John is often identified with Peter in Acts (cf. 1:13; 3:1,3,4,11; 4:13,19; 8:14). It is surely possible that the early church in Jerusalem had groups of leaders which represented different perspectives and emphases of the gospel. Possibly Peter and John were more open to Gentile evangelism (cf. vv. 8,10), while James (the half-brother of Jesus) was more identified with a conservative Jewish element. All this changed to some extent after the Jerusalem Council of Acts 15.
· “at the ninth hour, the hour of prayer” This would denote nine hours after sunrise. The Jews (i.e., Pharisees) had traditionally prayed each day at 9 a.m., 12 noon, and 3 p.m. (possibly based on Ps. 55:17). This text refers to the time of the evening sacrifice, which was 3 p.m. (the morning sacrifice was at 9 a.m.). Many people would have been in the temple at this time (cf. 10:30).
3:2 “a man who had been lame from his mother’s womb” All of the regular attenders of the Temple knew of this man’s condition (“was being carried repeatedly” is an imperfect passive); therefore, there was no chance of a trick being involved in the healing (cf 3:10; 4:22). This was a fulfillment of OT Messianic prophecy (cf. Isa. 35:6). The Jews wanted a sign; Jesus gave them many, now they have another if they only had eyes to see.
Here is the shocking paradox of the sick sitting daily at the house of God. As a matter of fact, there was even a prohibition against these kinds of people actively participating in worship (i.e., serving as priests, cf. Lev. 21:16-24). The gospel offers a new day. Even an Ethiopian (no race barriers) eunuch (no physical barriers) is welcome in the new kingdom (cf. 8:26-40).
· “the gate of the temple which is called Beautiful” The exact location of this gate is uncertain. It was possibly the Nicanor Gate which was made of Corinthian brass (Flavius Josephus, Antiq. 15.11.3; Wars 5.5.3). It led from the Court of the Gentiles to the Court of the Women. It was on the eastern side of the temple, facing the Mount of Olives, close to Solomon’s Portico.
· “to beg alms of those who were entering” Almsgiving, or giving to the poor, was a required part of the Jewish faith (cf. Matt. 6:1-4; Luke 11:41; 12:33; Acts 10:2,4,31; 24:17). Usually money was collected weekly in the local synagogues and then food distributed, but apparently some begged daily in the Temple area itself.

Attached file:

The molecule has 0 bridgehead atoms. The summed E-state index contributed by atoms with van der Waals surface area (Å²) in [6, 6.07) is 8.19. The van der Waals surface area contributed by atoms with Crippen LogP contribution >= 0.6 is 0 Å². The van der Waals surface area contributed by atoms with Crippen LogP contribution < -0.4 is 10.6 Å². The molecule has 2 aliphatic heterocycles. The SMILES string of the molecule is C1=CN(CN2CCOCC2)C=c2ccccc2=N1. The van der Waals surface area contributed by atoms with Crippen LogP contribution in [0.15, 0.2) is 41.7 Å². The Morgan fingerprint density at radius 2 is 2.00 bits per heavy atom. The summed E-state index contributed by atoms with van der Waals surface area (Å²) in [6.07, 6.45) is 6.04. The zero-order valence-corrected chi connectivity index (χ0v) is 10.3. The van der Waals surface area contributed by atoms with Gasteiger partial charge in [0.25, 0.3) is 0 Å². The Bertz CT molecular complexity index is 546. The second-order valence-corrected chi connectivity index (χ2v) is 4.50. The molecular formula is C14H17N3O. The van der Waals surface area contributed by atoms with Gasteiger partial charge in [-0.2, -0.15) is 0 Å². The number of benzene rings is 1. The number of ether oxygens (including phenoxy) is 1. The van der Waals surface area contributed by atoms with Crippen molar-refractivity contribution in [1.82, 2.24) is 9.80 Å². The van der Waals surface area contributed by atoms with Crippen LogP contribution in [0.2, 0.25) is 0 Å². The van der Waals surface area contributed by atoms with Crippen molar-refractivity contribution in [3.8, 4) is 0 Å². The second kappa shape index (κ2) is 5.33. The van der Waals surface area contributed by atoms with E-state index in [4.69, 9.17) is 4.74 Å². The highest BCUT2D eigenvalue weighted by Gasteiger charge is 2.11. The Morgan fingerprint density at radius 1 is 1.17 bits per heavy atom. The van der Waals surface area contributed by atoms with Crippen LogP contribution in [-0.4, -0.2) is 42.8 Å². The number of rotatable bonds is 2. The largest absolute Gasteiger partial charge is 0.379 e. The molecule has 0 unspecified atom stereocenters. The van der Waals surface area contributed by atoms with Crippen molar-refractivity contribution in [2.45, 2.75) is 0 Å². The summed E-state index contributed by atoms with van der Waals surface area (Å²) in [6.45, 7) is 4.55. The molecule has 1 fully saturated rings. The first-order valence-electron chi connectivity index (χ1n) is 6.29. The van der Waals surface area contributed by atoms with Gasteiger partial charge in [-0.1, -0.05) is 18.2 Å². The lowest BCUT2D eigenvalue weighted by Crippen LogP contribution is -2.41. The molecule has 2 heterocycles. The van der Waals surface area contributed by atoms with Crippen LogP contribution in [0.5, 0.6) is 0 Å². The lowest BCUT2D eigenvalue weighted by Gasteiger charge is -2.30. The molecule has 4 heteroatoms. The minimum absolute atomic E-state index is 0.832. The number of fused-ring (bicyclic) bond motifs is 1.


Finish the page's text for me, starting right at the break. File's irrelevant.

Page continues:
Special Topic: Almsgiving
I. The term itself
A. This term developed within Judaism (i.e., the Septuagint period).
B. It refers to giving to the poor and/or needy
C. The English word, almsgiving, comes from a contraction of the Greek term ele_mosun_.
II. Old Testament concept
A. The concept of helping the poor was expressed early in the Torah
1. typical context, Deut. 15:7-11
2. “gleaning,” leaving part of the harvest for the poor, Lev. 19:9; 23:22; Deut. 24:20
3. “sabbath year,” allowing the poor to eat the produce of the seventh, fallow year, Exod. 23:10-11; Lev. 25:2-7.
B. The concept was developed in Wisdom Literature (selected examples)
1. Job 5:8-16; 29:12-17 (the wicked described in 24:1-12)
2. the Psalms, 11:7
3. Proverbs 11:4; 14:21,31; 16:6; 21:3,13
III. Development in Judaism
A. The first division of the Mishnah deals with how to treat the poor, needy, and local Levites.
B. Selected quotes
1. Ecclesiasticus (also known as the Wisdom of Ben Sirach) 3:30, “as water extinguishes a blazing fire, so almsgiving atones for sin” (NRSV)
2. Ecclesiasticus 29:12, “store up almsgiving in your treasury and it will rescue you from every disaster” (NRSV)
3. Tobit 4:6-11, “for those who act in accordance with truth will prosper in all their activities. To all those who practice righteousnessb 7give alms from your possessions, and do not let your eye begrudge the gift when you make it. Do not turn your face away from anyone who is poor, and the face of God will not be turned away from you. 8If you have many possessions, make your gift from them in proportion; if few, do not be afraid to give according to the little you have. 9So you will be laying up a good treasure for yourself against the day of necessity. 10For almsgiving delivers from death and keeps you from going into the Darkness. 11Indeed, almsgiving, for all who practice it, is an excellent offering in the presence of the Most High.” (NRSV)